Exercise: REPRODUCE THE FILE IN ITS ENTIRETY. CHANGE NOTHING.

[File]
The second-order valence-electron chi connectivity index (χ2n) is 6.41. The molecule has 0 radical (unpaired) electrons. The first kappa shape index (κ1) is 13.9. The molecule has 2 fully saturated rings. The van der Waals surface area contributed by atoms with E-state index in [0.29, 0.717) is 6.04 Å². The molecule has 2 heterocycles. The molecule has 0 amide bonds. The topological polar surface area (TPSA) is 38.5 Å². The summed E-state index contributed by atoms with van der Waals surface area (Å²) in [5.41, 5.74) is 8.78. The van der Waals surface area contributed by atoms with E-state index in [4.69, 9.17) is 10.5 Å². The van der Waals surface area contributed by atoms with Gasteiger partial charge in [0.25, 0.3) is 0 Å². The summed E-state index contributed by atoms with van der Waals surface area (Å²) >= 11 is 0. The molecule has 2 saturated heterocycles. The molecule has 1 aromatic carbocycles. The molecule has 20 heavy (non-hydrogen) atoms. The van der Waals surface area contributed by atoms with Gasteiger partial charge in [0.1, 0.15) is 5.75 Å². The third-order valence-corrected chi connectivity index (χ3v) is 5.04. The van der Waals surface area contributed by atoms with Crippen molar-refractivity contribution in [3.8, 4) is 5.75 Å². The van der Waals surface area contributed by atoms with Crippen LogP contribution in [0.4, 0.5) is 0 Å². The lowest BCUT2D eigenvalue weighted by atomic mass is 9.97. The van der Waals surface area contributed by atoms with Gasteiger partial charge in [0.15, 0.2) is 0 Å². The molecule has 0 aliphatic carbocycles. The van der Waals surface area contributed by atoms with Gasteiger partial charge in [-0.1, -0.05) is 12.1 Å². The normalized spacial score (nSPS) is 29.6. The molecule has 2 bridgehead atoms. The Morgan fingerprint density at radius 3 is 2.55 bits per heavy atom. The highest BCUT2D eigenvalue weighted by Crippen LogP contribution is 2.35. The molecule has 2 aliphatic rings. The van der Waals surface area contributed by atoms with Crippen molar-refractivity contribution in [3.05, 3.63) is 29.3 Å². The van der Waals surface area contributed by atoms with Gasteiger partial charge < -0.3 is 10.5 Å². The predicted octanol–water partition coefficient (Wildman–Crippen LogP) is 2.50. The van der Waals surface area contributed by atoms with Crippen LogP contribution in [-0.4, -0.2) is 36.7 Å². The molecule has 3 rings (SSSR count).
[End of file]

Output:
The second-order valence-electron chi connectivity index (χ2n) is 6.41. The molecule has 0 radical (unpaired) electrons. The first kappa shape index (κ1) is 13.9. The molecule has 2 fully saturated rings. The van der Waals surface area contributed by atoms with E-state index in [0.29, 0.717) is 6.04 Å². The molecule has 2 heterocycles. The molecule has 0 amide bonds. The topological polar surface area (TPSA) is 38.5 Å². The summed E-state index contributed by atoms with van der Waals surface area (Å²) in [5.41, 5.74) is 8.78. The van der Waals surface area contributed by atoms with E-state index in [4.69, 9.17) is 10.5 Å². The van der Waals surface area contributed by atoms with Gasteiger partial charge in [0.25, 0.3) is 0 Å². The summed E-state index contributed by atoms with van der Waals surface area (Å²) >= 11 is 0. The molecule has 2 saturated heterocycles. The molecule has 1 aromatic carbocycles. The molecule has 20 heavy (non-hydrogen) atoms. The van der Waals surface area contributed by atoms with Gasteiger partial charge in [0.1, 0.15) is 5.75 Å². The third-order valence-corrected chi connectivity index (χ3v) is 5.04. The van der Waals surface area contributed by atoms with Crippen molar-refractivity contribution in [3.8, 4) is 5.75 Å². The van der Waals surface area contributed by atoms with Crippen LogP contribution in [0.4, 0.5) is 0 Å². The lowest BCUT2D eigenvalue weighted by atomic mass is 9.97. The van der Waals surface area contributed by atoms with Gasteiger partial charge in [0.15, 0.2) is 0 Å². The molecule has 0 aliphatic carbocycles. The van der Waals surface area contributed by atoms with Gasteiger partial charge in [-0.1, -0.05) is 12.1 Å². The normalized spacial score (nSPS) is 29.6. The molecule has 2 bridgehead atoms. The Morgan fingerprint density at radius 3 is 2.55 bits per heavy atom. The highest BCUT2D eigenvalue weighted by Crippen LogP contribution is 2.35. The molecule has 2 aliphatic rings. The van der Waals surface area contributed by atoms with Crippen molar-refractivity contribution in [3.05, 3.63) is 29.3 Å². The van der Waals surface area contributed by atoms with Gasteiger partial charge < -0.3 is 10.5 Å². The predicted octanol–water partition coefficient (Wildman–Crippen LogP) is 2.50. The van der Waals surface area contributed by atoms with Crippen LogP contribution in [-0.4, -0.2) is 36.7 Å². The molecule has 3 rings (SSSR count).